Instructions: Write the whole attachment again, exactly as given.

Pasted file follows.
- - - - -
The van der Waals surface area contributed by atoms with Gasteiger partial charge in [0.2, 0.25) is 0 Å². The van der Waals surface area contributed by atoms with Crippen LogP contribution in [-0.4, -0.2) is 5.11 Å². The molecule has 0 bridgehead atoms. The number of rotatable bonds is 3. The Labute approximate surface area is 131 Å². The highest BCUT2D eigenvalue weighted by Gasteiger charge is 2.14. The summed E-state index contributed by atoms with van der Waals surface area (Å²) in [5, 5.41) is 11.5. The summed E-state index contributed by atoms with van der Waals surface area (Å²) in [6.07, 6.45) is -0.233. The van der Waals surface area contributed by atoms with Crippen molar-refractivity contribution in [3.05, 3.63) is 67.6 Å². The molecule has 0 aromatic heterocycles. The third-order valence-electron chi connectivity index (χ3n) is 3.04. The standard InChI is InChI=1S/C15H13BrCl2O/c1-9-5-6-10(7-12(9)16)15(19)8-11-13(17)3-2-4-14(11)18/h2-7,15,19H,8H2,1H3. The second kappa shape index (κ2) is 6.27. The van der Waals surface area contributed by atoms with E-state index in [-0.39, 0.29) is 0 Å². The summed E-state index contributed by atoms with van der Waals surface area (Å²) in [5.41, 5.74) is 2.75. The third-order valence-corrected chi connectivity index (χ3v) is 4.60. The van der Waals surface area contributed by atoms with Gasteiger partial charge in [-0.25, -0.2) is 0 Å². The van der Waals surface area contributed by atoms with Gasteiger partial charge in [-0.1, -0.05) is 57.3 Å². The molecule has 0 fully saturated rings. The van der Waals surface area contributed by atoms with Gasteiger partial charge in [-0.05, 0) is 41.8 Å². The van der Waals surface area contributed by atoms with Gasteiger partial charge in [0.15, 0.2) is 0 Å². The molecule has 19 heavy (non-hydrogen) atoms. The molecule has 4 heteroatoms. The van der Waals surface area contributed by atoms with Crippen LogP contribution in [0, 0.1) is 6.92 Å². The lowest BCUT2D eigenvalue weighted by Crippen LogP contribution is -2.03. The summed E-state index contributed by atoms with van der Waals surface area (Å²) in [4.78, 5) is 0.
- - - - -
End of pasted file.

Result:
The van der Waals surface area contributed by atoms with Gasteiger partial charge in [0.2, 0.25) is 0 Å². The van der Waals surface area contributed by atoms with Crippen LogP contribution in [-0.4, -0.2) is 5.11 Å². The molecule has 0 bridgehead atoms. The number of rotatable bonds is 3. The Labute approximate surface area is 131 Å². The highest BCUT2D eigenvalue weighted by Gasteiger charge is 2.14. The summed E-state index contributed by atoms with van der Waals surface area (Å²) in [5, 5.41) is 11.5. The summed E-state index contributed by atoms with van der Waals surface area (Å²) in [6.07, 6.45) is -0.233. The van der Waals surface area contributed by atoms with Crippen molar-refractivity contribution in [3.05, 3.63) is 67.6 Å². The molecule has 0 aromatic heterocycles. The third-order valence-electron chi connectivity index (χ3n) is 3.04. The standard InChI is InChI=1S/C15H13BrCl2O/c1-9-5-6-10(7-12(9)16)15(19)8-11-13(17)3-2-4-14(11)18/h2-7,15,19H,8H2,1H3. The second kappa shape index (κ2) is 6.27. The van der Waals surface area contributed by atoms with E-state index in [-0.39, 0.29) is 0 Å². The summed E-state index contributed by atoms with van der Waals surface area (Å²) in [5.41, 5.74) is 2.75. The third-order valence-corrected chi connectivity index (χ3v) is 4.60. The van der Waals surface area contributed by atoms with Gasteiger partial charge in [-0.25, -0.2) is 0 Å². The van der Waals surface area contributed by atoms with Gasteiger partial charge in [-0.1, -0.05) is 57.3 Å². The molecule has 0 fully saturated rings. The van der Waals surface area contributed by atoms with Gasteiger partial charge in [-0.05, 0) is 41.8 Å². The van der Waals surface area contributed by atoms with Gasteiger partial charge in [0.15, 0.2) is 0 Å². The molecule has 19 heavy (non-hydrogen) atoms. The molecule has 4 heteroatoms. The van der Waals surface area contributed by atoms with Crippen LogP contribution in [0, 0.1) is 6.92 Å². The lowest BCUT2D eigenvalue weighted by Crippen LogP contribution is -2.03. The summed E-state index contributed by atoms with van der Waals surface area (Å²) in [4.78, 5) is 0.